synthetic differential geometry
Introductions
from point-set topology to differentiable manifolds
geometry of physics: coordinate systems, smooth spaces, manifolds, smooth homotopy types, supergeometry
Differentials
Tangency
The magic algebraic facts
Theorems
Axiomatics
(shape modality $\dashv$ flat modality $\dashv$ sharp modality)
$(ʃ \dashv \flat \dashv \sharp )$
dR-shape modality$\dashv$ dR-flat modality
$ʃ_{dR} \dashv \flat_{dR}$
(reduction modality $\dashv$ infinitesimal shape modality $\dashv$ infinitesimal flat modality)
$(\Re \dashv \Im \dashv \&)$
fermionic modality$\dashv$ bosonic modality $\dashv$ rheonomy modality
$(\rightrightarrows \dashv \rightsquigarrow \dashv Rh)$
Models
Models for Smooth Infinitesimal Analysis
smooth algebra ($C^\infty$-ring)
differential equations, variational calculus
Euler-Lagrange equation, de Donder-Weyl formalism?,
Chern-Weil theory, ∞-Chern-Weil theory
Cartan geometry (super, higher)
homotopy theory, (∞,1)-category theory, homotopy type theory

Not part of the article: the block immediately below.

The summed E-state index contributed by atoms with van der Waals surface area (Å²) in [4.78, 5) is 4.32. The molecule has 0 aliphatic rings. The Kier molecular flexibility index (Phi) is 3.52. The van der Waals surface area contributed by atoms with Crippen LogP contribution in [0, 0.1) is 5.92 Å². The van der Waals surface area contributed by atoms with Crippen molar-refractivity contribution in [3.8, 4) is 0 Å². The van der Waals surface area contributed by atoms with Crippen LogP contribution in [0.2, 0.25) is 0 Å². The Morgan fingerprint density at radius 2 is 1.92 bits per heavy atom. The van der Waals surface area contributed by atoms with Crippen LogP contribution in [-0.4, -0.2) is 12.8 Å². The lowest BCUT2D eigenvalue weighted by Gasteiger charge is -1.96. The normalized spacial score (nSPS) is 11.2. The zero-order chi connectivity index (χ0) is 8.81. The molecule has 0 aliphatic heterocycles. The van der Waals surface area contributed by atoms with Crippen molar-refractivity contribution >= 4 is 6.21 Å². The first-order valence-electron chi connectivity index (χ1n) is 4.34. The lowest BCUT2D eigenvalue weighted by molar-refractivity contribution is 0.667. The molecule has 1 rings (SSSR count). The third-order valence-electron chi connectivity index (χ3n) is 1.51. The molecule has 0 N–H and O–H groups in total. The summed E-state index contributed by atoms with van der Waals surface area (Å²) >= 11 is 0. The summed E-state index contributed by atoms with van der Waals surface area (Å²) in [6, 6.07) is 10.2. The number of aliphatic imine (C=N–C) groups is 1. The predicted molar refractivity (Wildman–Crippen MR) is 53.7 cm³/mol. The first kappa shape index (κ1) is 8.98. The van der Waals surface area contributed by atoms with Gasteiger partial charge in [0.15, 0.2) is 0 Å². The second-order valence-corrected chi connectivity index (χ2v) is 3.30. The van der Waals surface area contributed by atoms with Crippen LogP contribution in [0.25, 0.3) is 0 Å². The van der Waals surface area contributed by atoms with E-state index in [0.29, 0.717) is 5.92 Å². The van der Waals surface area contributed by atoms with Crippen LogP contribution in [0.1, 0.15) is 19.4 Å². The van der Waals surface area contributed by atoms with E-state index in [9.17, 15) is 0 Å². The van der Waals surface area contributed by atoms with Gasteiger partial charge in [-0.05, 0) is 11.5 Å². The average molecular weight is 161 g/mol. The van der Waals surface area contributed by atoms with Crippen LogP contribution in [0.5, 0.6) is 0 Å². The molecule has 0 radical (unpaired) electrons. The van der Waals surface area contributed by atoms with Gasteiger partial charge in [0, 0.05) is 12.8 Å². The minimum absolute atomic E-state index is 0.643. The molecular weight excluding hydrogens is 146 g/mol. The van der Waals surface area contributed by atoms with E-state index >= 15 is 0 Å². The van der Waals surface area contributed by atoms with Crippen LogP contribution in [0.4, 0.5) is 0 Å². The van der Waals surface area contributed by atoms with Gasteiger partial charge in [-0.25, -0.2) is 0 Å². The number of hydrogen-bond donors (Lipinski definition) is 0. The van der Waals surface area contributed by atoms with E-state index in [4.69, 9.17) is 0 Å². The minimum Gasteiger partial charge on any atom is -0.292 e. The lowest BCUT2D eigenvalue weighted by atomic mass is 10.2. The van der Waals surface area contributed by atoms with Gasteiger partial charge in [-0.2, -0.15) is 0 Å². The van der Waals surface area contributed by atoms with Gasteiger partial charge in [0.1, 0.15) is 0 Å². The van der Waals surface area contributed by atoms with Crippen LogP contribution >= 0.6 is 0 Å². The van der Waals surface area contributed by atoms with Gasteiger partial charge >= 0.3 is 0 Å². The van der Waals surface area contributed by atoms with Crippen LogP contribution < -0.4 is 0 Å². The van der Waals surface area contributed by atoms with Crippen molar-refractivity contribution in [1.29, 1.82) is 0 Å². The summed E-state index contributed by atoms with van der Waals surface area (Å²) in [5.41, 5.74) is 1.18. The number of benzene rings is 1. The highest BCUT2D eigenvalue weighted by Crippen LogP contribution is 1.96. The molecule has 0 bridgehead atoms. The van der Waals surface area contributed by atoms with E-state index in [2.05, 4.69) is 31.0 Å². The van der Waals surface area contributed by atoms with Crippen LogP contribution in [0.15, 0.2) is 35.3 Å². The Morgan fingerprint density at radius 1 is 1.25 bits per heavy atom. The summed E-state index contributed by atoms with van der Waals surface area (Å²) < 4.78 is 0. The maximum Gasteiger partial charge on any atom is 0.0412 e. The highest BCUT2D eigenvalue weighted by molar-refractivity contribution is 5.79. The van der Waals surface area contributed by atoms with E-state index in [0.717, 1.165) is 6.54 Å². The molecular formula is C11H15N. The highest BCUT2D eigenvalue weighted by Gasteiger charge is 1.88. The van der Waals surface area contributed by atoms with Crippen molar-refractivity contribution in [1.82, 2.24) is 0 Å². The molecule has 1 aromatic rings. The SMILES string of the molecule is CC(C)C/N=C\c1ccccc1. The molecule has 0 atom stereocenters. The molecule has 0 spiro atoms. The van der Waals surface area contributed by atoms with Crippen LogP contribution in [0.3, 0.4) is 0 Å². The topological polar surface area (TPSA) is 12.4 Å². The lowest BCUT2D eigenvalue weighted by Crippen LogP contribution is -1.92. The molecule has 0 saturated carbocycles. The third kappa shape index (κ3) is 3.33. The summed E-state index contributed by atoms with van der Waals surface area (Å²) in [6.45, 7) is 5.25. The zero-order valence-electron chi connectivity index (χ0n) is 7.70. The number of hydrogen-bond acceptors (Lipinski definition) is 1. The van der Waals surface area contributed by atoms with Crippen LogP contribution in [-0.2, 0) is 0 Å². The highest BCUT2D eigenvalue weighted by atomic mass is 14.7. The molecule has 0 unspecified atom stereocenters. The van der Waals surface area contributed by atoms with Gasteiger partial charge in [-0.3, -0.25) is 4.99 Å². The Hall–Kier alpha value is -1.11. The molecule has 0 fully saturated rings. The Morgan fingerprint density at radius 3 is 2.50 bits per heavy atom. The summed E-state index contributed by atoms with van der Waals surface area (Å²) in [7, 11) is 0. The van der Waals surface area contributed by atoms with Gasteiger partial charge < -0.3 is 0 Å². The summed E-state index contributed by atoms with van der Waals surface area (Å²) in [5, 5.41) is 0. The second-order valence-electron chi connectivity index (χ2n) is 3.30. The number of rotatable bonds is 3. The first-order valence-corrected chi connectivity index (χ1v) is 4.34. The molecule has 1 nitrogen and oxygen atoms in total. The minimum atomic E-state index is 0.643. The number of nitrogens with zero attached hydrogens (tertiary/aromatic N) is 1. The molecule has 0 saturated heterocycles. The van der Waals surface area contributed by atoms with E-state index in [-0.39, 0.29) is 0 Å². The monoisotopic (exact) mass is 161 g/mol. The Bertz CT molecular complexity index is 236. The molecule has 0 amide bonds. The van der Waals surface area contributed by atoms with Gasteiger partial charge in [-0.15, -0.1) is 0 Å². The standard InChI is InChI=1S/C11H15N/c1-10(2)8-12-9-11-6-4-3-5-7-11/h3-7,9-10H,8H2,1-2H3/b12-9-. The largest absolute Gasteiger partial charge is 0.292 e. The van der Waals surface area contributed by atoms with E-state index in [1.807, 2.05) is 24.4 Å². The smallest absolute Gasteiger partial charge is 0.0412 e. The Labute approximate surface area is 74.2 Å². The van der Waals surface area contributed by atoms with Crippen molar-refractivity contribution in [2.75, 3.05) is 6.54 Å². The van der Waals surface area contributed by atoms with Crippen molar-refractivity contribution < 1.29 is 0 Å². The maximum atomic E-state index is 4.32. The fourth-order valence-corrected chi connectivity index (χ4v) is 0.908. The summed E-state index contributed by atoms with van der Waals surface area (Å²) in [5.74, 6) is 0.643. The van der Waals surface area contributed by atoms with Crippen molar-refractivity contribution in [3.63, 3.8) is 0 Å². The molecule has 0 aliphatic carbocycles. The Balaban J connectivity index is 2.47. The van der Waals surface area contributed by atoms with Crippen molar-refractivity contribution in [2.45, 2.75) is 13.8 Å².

flavors: stable, equivariant, rational, p-adic, proper, geometric, cohesive, directed…
models: topological, simplicial, localic, …
see also algebraic topology
Introductions
Definitions
Paths and cylinders
Homotopy groups
Basic facts
Theorems
A smooth isotopy is an isotopy that varies smoothly, hence a isotopy that, as a left homotopy, is a smooth homotopy.
In knot theory, one typically does not want to identify knots $S^1 \to S^3$ by plain isotopy, as that makes all tame knots? be equivalent. A common fix is to use ambient isotopy instead. But one may also use smooth isotopy. (see e.g. Greene 13 or MO discussion here).
Let $\Sigma$ and $X$ be smooth manifolds, and let
be two embeddings of smooth manifolds. Then a smooth isotopy between them is a smooth homotopy between them via embeddings: a smooth function
such that
and such that for each $t \in [0,1]$,
is an embedding of smooth manifolds.
(e.g. Greene 13, Def. 1.7)
Last revised on February 3, 2021 at 10:56:58. See the history of this page for a list of all contributions to it.